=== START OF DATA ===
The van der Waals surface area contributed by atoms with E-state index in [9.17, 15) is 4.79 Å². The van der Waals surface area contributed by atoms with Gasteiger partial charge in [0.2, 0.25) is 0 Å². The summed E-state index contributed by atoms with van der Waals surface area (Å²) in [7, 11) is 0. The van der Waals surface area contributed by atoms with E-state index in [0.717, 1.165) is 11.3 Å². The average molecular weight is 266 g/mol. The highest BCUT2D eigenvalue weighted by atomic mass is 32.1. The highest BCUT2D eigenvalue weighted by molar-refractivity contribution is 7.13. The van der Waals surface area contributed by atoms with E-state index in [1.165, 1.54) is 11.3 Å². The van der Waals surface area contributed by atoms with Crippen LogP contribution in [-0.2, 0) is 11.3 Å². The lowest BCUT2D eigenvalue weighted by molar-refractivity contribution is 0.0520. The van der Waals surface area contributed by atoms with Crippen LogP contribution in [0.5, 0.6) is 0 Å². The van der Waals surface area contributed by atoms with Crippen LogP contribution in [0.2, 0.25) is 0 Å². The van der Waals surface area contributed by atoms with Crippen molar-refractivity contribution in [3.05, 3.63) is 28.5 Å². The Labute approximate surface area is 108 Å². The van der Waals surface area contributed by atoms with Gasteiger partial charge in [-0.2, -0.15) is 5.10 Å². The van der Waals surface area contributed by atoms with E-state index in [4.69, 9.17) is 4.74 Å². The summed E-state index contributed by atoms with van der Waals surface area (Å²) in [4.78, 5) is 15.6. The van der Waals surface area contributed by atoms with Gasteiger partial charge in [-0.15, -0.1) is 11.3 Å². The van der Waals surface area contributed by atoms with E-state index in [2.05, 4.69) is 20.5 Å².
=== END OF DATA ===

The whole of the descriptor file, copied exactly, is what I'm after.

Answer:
The van der Waals surface area contributed by atoms with E-state index in [9.17, 15) is 4.79 Å². The van der Waals surface area contributed by atoms with Gasteiger partial charge in [0.2, 0.25) is 0 Å². The summed E-state index contributed by atoms with van der Waals surface area (Å²) in [7, 11) is 0. The van der Waals surface area contributed by atoms with E-state index in [0.717, 1.165) is 11.3 Å². The average molecular weight is 266 g/mol. The highest BCUT2D eigenvalue weighted by atomic mass is 32.1. The highest BCUT2D eigenvalue weighted by molar-refractivity contribution is 7.13. The van der Waals surface area contributed by atoms with E-state index in [1.165, 1.54) is 11.3 Å². The van der Waals surface area contributed by atoms with Crippen LogP contribution in [-0.2, 0) is 11.3 Å². The lowest BCUT2D eigenvalue weighted by molar-refractivity contribution is 0.0520. The van der Waals surface area contributed by atoms with Crippen LogP contribution in [0.5, 0.6) is 0 Å². The van der Waals surface area contributed by atoms with Crippen LogP contribution in [0.2, 0.25) is 0 Å². The van der Waals surface area contributed by atoms with Crippen molar-refractivity contribution in [3.05, 3.63) is 28.5 Å². The Labute approximate surface area is 108 Å². The van der Waals surface area contributed by atoms with Gasteiger partial charge in [-0.2, -0.15) is 5.10 Å². The van der Waals surface area contributed by atoms with E-state index in [4.69, 9.17) is 4.74 Å². The summed E-state index contributed by atoms with van der Waals surface area (Å²) in [4.78, 5) is 15.6. The van der Waals surface area contributed by atoms with Gasteiger partial charge in [-0.15, -0.1) is 11.3 Å². The van der Waals surface area contributed by atoms with E-state index in [2.05, 4.69) is 20.5 Å².